A little girl with braided locks scurries by on her way to the playground. “She’s a refugee child,” Father Maier observes, asking that the girl’s country of origin not be identified for political reasons. “She’s illegal in Thailand and can’t go to [a local government] school,” he adds. “But now she goes to the Janusz Korczak School. She’s learning to read, and she has friends, and she’s not alone. Isn’t that something?”
The priest set up the school for undocumented children and youngsters with special needs in 2004. He named it after Janusz Korczak, a Polish Jewish pedagogue who died in the Holocaust while trying to protect orphans under his care. “Korczak was a good man,” Maier says. “He did not abandon his children and nor will we abandon ours.”
The school is housed in a nondescript one-story building that blends seamlessly into its surroundings of modest dwellings. Yet its humble exteriors belie the school’s importance for the dozens of youngsters who attend it. It’s only at the Korczak School that many students can learn basics like literacy and arithmetic.
One of them is Yodsakorn, the gawky teen. “I’ve learned to read and write here,” he says. His friend Attakorn, the former school dropout, concurs. “I love studying here,” he notes. “This school is different. Here the teachers help us and care about us.”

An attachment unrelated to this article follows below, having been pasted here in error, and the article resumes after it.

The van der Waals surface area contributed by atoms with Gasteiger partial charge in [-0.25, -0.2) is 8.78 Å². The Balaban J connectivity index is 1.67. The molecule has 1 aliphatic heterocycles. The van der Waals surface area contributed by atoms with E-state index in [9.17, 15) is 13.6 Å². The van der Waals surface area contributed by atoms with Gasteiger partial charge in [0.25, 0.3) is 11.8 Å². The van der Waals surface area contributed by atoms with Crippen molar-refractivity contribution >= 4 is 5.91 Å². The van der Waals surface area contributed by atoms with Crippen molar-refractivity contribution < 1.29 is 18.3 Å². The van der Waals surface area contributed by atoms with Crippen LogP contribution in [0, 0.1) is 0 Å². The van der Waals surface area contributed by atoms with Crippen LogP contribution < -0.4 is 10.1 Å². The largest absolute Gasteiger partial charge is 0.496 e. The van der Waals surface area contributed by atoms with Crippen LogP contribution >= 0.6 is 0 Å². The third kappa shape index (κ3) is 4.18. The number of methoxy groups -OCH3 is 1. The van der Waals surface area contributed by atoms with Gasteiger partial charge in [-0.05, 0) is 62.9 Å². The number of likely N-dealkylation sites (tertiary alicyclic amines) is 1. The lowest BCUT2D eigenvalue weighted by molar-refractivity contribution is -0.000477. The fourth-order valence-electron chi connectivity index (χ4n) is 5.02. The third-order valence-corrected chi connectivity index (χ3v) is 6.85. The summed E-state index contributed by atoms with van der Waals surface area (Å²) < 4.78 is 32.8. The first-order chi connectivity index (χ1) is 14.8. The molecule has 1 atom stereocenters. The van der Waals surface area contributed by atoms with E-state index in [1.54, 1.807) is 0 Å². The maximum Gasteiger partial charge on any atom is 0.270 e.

In addition to the usual subjects, the Korczak School’s students also learn life skills. They have their own do-it-yourself bakery in the school’s small kitchen, selling cakes, sweet rolls and cups of coffee to locals. Proceeds from sales help cover the school’s operation costs. They also cultivate chili peppers, tomatoes, basil, mint and various herbs in well-tended little plots out back. The idea behind such hands-on projects is to enable students to learn responsibility, to acquire employable skills and to try their hands at running their own business.
“We provide schooling and training for disadvantaged youngsters so that they can turn their lives around and go on to something better,” head teacher Napapha says. “A street kid who couldn’t read or write when he came here now works as the manager of a Pizza Hut restaurant. We’ve had many success stories like that.”
Another successful ex-student is Sunisa Soloku, 27, who comes from an impoverished hamlet of Akha hilltribe villagers in northern Thailand where locals eke out a living doing odd menial jobs and selling trinkets to tourists. Sunisa spent four years at the Korczak School, where she learned to speak proper Thai and to read and write. She has recently graduated with a bachelor’s degree in accounting from a Thai college.
“The Korczak School helped lay the foundation for my life,” Sunisa says. “I’m the first person in my family to graduate from school,” she adds. “I’m definitely the first to graduate from university.”
(Tibor Krausz, Bangkok, ucanews.com)